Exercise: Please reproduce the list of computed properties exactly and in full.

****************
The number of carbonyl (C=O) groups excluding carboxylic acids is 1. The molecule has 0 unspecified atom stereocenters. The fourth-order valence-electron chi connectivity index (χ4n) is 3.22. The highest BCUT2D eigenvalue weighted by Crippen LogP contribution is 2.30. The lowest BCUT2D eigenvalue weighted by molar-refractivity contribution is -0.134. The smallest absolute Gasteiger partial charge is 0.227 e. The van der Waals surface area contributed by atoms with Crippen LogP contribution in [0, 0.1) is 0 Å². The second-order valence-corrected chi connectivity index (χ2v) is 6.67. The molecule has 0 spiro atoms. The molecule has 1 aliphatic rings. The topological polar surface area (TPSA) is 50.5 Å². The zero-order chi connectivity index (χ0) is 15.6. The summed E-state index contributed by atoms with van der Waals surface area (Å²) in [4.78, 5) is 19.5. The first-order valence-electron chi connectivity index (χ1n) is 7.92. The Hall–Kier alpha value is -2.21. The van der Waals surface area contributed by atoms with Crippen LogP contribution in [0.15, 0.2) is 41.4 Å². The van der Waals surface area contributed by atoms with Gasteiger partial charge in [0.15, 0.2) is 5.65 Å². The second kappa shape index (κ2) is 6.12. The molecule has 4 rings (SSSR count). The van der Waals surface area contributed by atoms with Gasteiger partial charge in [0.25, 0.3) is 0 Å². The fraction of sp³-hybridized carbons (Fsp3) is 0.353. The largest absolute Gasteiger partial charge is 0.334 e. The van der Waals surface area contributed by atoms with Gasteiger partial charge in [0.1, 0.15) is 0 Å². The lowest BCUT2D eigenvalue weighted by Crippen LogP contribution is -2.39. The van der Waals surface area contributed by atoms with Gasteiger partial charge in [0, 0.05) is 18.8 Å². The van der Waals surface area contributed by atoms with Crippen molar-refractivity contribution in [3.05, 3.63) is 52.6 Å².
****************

The number of carbonyl (C=O) groups excluding carboxylic acids is 1. The molecule has 0 unspecified atom stereocenters. The fourth-order valence-electron chi connectivity index (χ4n) is 3.22. The highest BCUT2D eigenvalue weighted by Crippen LogP contribution is 2.30. The lowest BCUT2D eigenvalue weighted by molar-refractivity contribution is -0.134. The smallest absolute Gasteiger partial charge is 0.227 e. The van der Waals surface area contributed by atoms with Crippen LogP contribution in [0, 0.1) is 0 Å². The second-order valence-corrected chi connectivity index (χ2v) is 6.67. The molecule has 0 spiro atoms. The molecule has 1 aliphatic rings. The topological polar surface area (TPSA) is 50.5 Å². The zero-order chi connectivity index (χ0) is 15.6. The summed E-state index contributed by atoms with van der Waals surface area (Å²) in [4.78, 5) is 19.5. The first-order valence-electron chi connectivity index (χ1n) is 7.92. The Hall–Kier alpha value is -2.21. The van der Waals surface area contributed by atoms with Crippen LogP contribution in [0.15, 0.2) is 41.4 Å². The van der Waals surface area contributed by atoms with Gasteiger partial charge in [0.15, 0.2) is 5.65 Å². The second kappa shape index (κ2) is 6.12. The molecule has 4 rings (SSSR count). The van der Waals surface area contributed by atoms with Gasteiger partial charge in [0.25, 0.3) is 0 Å². The fraction of sp³-hybridized carbons (Fsp3) is 0.353. The largest absolute Gasteiger partial charge is 0.334 e. The van der Waals surface area contributed by atoms with Gasteiger partial charge in [0.1, 0.15) is 0 Å². The lowest BCUT2D eigenvalue weighted by Crippen LogP contribution is -2.39. The van der Waals surface area contributed by atoms with Gasteiger partial charge in [0, 0.05) is 18.8 Å². The van der Waals surface area contributed by atoms with Crippen molar-refractivity contribution in [3.05, 3.63) is 52.6 Å².